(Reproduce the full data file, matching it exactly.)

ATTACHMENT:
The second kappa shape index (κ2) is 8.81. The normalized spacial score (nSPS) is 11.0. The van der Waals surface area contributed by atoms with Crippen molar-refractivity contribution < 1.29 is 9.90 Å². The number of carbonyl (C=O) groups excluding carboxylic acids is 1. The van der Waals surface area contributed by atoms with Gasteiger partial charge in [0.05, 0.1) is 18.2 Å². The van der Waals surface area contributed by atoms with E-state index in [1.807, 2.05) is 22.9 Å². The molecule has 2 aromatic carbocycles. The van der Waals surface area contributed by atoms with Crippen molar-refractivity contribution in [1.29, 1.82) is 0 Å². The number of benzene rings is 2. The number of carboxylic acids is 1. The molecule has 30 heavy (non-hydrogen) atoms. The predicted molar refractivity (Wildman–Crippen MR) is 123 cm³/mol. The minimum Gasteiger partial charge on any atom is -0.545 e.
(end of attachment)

The second kappa shape index (κ2) is 8.81. The normalized spacial score (nSPS) is 11.0. The van der Waals surface area contributed by atoms with Crippen molar-refractivity contribution < 1.29 is 9.90 Å². The number of carbonyl (C=O) groups excluding carboxylic acids is 1. The van der Waals surface area contributed by atoms with Gasteiger partial charge in [0.05, 0.1) is 18.2 Å². The van der Waals surface area contributed by atoms with E-state index in [1.807, 2.05) is 22.9 Å². The molecule has 2 aromatic carbocycles. The van der Waals surface area contributed by atoms with Crippen molar-refractivity contribution in [1.29, 1.82) is 0 Å². The number of benzene rings is 2. The number of carboxylic acids is 1. The molecule has 30 heavy (non-hydrogen) atoms. The predicted molar refractivity (Wildman–Crippen MR) is 123 cm³/mol. The minimum Gasteiger partial charge on any atom is -0.545 e.